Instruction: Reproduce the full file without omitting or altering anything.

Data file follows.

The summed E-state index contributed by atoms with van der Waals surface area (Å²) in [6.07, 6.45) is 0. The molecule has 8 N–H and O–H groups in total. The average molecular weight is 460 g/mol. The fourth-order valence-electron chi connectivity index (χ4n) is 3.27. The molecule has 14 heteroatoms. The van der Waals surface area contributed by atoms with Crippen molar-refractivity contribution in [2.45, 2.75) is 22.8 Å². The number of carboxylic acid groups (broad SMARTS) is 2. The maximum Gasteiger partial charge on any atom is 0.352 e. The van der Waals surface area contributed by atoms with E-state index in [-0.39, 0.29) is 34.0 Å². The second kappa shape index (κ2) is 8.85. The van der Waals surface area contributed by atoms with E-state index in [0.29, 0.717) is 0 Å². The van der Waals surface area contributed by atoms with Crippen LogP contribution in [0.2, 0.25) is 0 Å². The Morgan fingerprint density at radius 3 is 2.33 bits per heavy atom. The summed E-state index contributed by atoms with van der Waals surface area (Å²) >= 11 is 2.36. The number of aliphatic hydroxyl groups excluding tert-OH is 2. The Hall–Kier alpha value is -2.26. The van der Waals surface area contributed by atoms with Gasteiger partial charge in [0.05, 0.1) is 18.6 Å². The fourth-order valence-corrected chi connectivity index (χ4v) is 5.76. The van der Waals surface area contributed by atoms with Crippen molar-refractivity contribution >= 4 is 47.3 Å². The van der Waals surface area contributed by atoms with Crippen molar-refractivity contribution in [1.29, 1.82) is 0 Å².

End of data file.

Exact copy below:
The summed E-state index contributed by atoms with van der Waals surface area (Å²) in [6.07, 6.45) is 0. The molecule has 8 N–H and O–H groups in total. The average molecular weight is 460 g/mol. The fourth-order valence-electron chi connectivity index (χ4n) is 3.27. The molecule has 14 heteroatoms. The van der Waals surface area contributed by atoms with Crippen molar-refractivity contribution in [2.45, 2.75) is 22.8 Å². The number of carboxylic acid groups (broad SMARTS) is 2. The maximum Gasteiger partial charge on any atom is 0.352 e. The van der Waals surface area contributed by atoms with E-state index in [-0.39, 0.29) is 34.0 Å². The second kappa shape index (κ2) is 8.85. The van der Waals surface area contributed by atoms with E-state index in [0.29, 0.717) is 0 Å². The van der Waals surface area contributed by atoms with Crippen LogP contribution in [0.2, 0.25) is 0 Å². The Morgan fingerprint density at radius 3 is 2.33 bits per heavy atom. The summed E-state index contributed by atoms with van der Waals surface area (Å²) >= 11 is 2.36. The number of aliphatic hydroxyl groups excluding tert-OH is 2. The Hall–Kier alpha value is -2.26. The van der Waals surface area contributed by atoms with Gasteiger partial charge in [0.05, 0.1) is 18.6 Å². The fourth-order valence-corrected chi connectivity index (χ4v) is 5.76. The van der Waals surface area contributed by atoms with Crippen molar-refractivity contribution >= 4 is 47.3 Å². The van der Waals surface area contributed by atoms with Crippen molar-refractivity contribution in [1.29, 1.82) is 0 Å².